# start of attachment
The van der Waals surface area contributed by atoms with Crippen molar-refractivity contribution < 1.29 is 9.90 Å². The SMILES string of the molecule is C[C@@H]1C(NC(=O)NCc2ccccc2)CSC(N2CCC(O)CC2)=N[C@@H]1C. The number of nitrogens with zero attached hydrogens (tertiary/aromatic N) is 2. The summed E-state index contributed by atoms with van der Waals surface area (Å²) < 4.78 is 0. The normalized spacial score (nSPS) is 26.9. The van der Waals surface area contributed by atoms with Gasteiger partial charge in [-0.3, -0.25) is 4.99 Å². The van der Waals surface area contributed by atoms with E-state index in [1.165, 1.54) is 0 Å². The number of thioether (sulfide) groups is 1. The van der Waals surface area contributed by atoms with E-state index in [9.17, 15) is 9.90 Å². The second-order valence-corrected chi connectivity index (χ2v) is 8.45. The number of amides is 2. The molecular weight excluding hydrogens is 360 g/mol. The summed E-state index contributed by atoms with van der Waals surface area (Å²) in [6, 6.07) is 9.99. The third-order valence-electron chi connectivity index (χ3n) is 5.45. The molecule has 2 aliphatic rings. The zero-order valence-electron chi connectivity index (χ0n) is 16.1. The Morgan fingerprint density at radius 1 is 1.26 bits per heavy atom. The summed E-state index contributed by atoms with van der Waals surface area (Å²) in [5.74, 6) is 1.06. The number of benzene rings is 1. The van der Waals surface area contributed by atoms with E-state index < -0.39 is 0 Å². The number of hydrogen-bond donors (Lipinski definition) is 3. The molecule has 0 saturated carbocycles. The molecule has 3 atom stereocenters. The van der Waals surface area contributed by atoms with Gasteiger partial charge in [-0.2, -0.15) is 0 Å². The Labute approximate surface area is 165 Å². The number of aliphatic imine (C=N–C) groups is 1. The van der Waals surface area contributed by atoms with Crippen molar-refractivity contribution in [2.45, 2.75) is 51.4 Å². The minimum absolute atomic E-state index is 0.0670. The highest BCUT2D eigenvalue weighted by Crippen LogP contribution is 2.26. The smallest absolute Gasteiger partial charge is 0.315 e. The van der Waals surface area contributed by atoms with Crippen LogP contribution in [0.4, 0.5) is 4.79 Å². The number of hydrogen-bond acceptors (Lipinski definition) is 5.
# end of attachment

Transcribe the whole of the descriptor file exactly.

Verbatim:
The van der Waals surface area contributed by atoms with Crippen molar-refractivity contribution < 1.29 is 9.90 Å². The SMILES string of the molecule is C[C@@H]1C(NC(=O)NCc2ccccc2)CSC(N2CCC(O)CC2)=N[C@@H]1C. The number of nitrogens with zero attached hydrogens (tertiary/aromatic N) is 2. The summed E-state index contributed by atoms with van der Waals surface area (Å²) < 4.78 is 0. The normalized spacial score (nSPS) is 26.9. The van der Waals surface area contributed by atoms with Gasteiger partial charge in [-0.3, -0.25) is 4.99 Å². The van der Waals surface area contributed by atoms with E-state index in [1.165, 1.54) is 0 Å². The number of thioether (sulfide) groups is 1. The van der Waals surface area contributed by atoms with E-state index in [9.17, 15) is 9.90 Å². The second-order valence-corrected chi connectivity index (χ2v) is 8.45. The number of amides is 2. The molecular weight excluding hydrogens is 360 g/mol. The summed E-state index contributed by atoms with van der Waals surface area (Å²) in [6, 6.07) is 9.99. The third-order valence-electron chi connectivity index (χ3n) is 5.45. The molecule has 2 aliphatic rings. The zero-order valence-electron chi connectivity index (χ0n) is 16.1. The Morgan fingerprint density at radius 1 is 1.26 bits per heavy atom. The summed E-state index contributed by atoms with van der Waals surface area (Å²) in [5.74, 6) is 1.06. The number of benzene rings is 1. The van der Waals surface area contributed by atoms with E-state index < -0.39 is 0 Å². The number of hydrogen-bond donors (Lipinski definition) is 3. The molecule has 0 saturated carbocycles. The molecule has 3 atom stereocenters. The van der Waals surface area contributed by atoms with Gasteiger partial charge in [-0.2, -0.15) is 0 Å². The Labute approximate surface area is 165 Å². The number of aliphatic imine (C=N–C) groups is 1. The van der Waals surface area contributed by atoms with Crippen molar-refractivity contribution in [2.45, 2.75) is 51.4 Å². The minimum absolute atomic E-state index is 0.0670. The highest BCUT2D eigenvalue weighted by Crippen LogP contribution is 2.26. The smallest absolute Gasteiger partial charge is 0.315 e. The van der Waals surface area contributed by atoms with Crippen LogP contribution in [0.4, 0.5) is 4.79 Å². The number of hydrogen-bond acceptors (Lipinski definition) is 5.